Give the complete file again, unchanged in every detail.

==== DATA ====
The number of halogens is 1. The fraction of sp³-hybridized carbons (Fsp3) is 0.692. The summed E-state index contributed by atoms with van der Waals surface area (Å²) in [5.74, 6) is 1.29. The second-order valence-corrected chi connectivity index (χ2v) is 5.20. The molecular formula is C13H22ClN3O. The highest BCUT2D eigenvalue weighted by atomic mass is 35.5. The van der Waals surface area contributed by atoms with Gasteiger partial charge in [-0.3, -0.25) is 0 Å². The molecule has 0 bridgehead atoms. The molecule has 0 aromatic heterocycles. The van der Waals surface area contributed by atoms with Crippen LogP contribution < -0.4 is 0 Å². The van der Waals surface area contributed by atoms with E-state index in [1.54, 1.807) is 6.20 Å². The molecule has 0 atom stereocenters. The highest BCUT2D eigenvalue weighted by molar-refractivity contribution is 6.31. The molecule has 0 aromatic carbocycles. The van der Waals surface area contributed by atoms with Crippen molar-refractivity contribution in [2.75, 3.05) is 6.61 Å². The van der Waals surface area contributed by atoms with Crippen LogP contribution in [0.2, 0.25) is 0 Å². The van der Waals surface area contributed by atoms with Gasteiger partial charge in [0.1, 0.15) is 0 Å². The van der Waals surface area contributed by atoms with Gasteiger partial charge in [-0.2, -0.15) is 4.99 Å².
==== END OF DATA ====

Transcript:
The number of halogens is 1. The fraction of sp³-hybridized carbons (Fsp3) is 0.692. The summed E-state index contributed by atoms with van der Waals surface area (Å²) in [5.74, 6) is 1.29. The second-order valence-corrected chi connectivity index (χ2v) is 5.20. The molecular formula is C13H22ClN3O. The highest BCUT2D eigenvalue weighted by atomic mass is 35.5. The van der Waals surface area contributed by atoms with Gasteiger partial charge in [-0.3, -0.25) is 0 Å². The molecule has 0 bridgehead atoms. The molecule has 0 aromatic heterocycles. The van der Waals surface area contributed by atoms with Crippen LogP contribution < -0.4 is 0 Å². The van der Waals surface area contributed by atoms with E-state index in [1.54, 1.807) is 6.20 Å². The molecule has 0 atom stereocenters. The highest BCUT2D eigenvalue weighted by molar-refractivity contribution is 6.31. The molecule has 0 aromatic carbocycles. The van der Waals surface area contributed by atoms with Crippen molar-refractivity contribution in [2.75, 3.05) is 6.61 Å². The van der Waals surface area contributed by atoms with Crippen LogP contribution in [0.2, 0.25) is 0 Å². The van der Waals surface area contributed by atoms with Gasteiger partial charge in [0.1, 0.15) is 0 Å². The van der Waals surface area contributed by atoms with Gasteiger partial charge in [-0.2, -0.15) is 4.99 Å².